Why are there Jewish candles all around North London over the christmas period? Is it because Jews celebrate Christmas? Well the answer is no, Jews don’t celebrate Christmas. What you are actually seeing around Hendon, Golders Green and Barnet are actually menorahs. A menorah has nine candles which are lit every night of Hanukkah, but what actually is Hanukkah?

Hanukkah is an eight day festival to celebrate the rededication of the Second Temple in Jerusalem at the time of the Maccabean Revolt against the Seleucid Empire. It is also a festival to commemorate the miracle of oil being able to light the menorah for eight days. 

To celebrate Hanukkah, families use the central candle of the menorah to light the rest; one candle is lit each night of the festival. Most families eat oily food to celebrate the miracle of oil and some give presents every night.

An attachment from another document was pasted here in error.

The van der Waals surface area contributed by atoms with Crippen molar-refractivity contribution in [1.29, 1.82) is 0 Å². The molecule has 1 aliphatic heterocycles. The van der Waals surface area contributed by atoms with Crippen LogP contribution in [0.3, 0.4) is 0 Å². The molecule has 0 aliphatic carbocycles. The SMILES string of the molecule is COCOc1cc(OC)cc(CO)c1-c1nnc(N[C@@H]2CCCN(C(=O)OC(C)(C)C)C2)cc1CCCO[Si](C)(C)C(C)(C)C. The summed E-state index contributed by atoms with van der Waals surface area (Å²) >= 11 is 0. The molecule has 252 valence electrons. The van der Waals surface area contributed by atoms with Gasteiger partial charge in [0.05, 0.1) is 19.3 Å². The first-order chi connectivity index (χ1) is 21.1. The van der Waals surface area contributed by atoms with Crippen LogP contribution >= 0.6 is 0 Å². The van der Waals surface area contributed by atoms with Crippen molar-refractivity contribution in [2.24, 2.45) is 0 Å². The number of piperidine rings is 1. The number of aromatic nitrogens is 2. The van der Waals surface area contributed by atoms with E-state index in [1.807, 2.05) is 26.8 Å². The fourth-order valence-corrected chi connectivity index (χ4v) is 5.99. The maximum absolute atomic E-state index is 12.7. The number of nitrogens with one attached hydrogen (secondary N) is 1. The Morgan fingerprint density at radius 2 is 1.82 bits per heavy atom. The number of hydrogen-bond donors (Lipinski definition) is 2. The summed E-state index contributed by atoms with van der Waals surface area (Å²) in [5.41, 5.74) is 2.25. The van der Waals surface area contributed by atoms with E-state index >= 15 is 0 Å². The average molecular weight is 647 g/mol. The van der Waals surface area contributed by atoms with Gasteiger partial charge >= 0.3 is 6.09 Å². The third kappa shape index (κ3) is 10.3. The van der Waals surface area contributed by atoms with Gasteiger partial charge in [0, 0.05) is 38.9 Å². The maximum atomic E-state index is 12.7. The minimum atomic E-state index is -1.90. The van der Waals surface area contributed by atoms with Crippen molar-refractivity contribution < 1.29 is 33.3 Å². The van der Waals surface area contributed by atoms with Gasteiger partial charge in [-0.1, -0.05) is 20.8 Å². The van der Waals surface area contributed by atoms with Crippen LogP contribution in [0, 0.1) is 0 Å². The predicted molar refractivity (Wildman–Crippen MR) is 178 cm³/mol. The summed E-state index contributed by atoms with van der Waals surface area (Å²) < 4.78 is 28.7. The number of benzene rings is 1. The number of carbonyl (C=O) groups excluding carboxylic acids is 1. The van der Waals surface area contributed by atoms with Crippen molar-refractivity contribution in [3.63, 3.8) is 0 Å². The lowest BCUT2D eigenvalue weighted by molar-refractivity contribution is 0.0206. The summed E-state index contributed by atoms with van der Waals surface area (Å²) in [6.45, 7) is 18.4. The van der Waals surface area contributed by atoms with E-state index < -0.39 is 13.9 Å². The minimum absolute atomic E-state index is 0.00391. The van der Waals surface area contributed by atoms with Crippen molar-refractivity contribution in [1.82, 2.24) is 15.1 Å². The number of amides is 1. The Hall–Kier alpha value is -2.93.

A modern orthodox Ashkenazi Jewish student at Henrietta Barnett School said:

In my family we light the candles every night and sing songs and then we eat donuts and play a game called dreidel.

This year Hanukkah fell on the 22nd to the 30th of December, coinciding with Christmas, making it a festival-packed few days recently. In London, there were events spotted all around different areas of London, from a giant menorah in Trafalgar Square to Islington’s kinetic laser menorah, most boroughs had events on for Hanukkah.

Hanukkah is an important part of the diverse multi-cultural and multi-faith London life and is a significant event in the capital’s calendar, and hopefully will carry on being celebrated so zealously for many years to come.